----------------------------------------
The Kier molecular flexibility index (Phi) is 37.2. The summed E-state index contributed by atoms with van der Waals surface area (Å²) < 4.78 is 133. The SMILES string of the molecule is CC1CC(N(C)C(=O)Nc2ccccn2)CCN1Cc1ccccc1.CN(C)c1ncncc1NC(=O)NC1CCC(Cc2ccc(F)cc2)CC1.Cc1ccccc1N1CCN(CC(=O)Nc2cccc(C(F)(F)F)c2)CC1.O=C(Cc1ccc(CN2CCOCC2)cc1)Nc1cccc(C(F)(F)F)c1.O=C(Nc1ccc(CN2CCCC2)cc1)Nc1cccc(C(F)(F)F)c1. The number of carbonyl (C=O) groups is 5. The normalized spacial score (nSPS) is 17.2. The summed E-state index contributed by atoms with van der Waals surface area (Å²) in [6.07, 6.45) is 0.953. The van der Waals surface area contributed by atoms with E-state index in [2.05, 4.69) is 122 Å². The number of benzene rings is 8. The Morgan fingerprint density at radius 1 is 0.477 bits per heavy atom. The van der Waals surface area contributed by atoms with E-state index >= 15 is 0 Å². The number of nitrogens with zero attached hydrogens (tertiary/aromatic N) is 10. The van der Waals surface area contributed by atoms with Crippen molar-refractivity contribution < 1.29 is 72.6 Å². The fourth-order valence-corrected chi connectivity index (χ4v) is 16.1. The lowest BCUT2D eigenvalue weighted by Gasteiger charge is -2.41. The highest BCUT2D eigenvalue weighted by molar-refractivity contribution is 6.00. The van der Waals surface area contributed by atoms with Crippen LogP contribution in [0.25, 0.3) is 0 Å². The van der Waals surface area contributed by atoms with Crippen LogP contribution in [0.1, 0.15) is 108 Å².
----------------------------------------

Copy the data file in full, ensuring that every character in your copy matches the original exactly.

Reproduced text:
The Kier molecular flexibility index (Phi) is 37.2. The summed E-state index contributed by atoms with van der Waals surface area (Å²) < 4.78 is 133. The SMILES string of the molecule is CC1CC(N(C)C(=O)Nc2ccccn2)CCN1Cc1ccccc1.CN(C)c1ncncc1NC(=O)NC1CCC(Cc2ccc(F)cc2)CC1.Cc1ccccc1N1CCN(CC(=O)Nc2cccc(C(F)(F)F)c2)CC1.O=C(Cc1ccc(CN2CCOCC2)cc1)Nc1cccc(C(F)(F)F)c1.O=C(Nc1ccc(CN2CCCC2)cc1)Nc1cccc(C(F)(F)F)c1. The number of carbonyl (C=O) groups is 5. The normalized spacial score (nSPS) is 17.2. The summed E-state index contributed by atoms with van der Waals surface area (Å²) in [6.07, 6.45) is 0.953. The van der Waals surface area contributed by atoms with E-state index in [2.05, 4.69) is 122 Å². The number of benzene rings is 8. The Morgan fingerprint density at radius 1 is 0.477 bits per heavy atom. The van der Waals surface area contributed by atoms with E-state index >= 15 is 0 Å². The number of nitrogens with zero attached hydrogens (tertiary/aromatic N) is 10. The van der Waals surface area contributed by atoms with Crippen molar-refractivity contribution < 1.29 is 72.6 Å². The fourth-order valence-corrected chi connectivity index (χ4v) is 16.1. The lowest BCUT2D eigenvalue weighted by Gasteiger charge is -2.41. The highest BCUT2D eigenvalue weighted by molar-refractivity contribution is 6.00. The van der Waals surface area contributed by atoms with Crippen LogP contribution in [0.25, 0.3) is 0 Å². The van der Waals surface area contributed by atoms with Crippen LogP contribution in [0.1, 0.15) is 108 Å².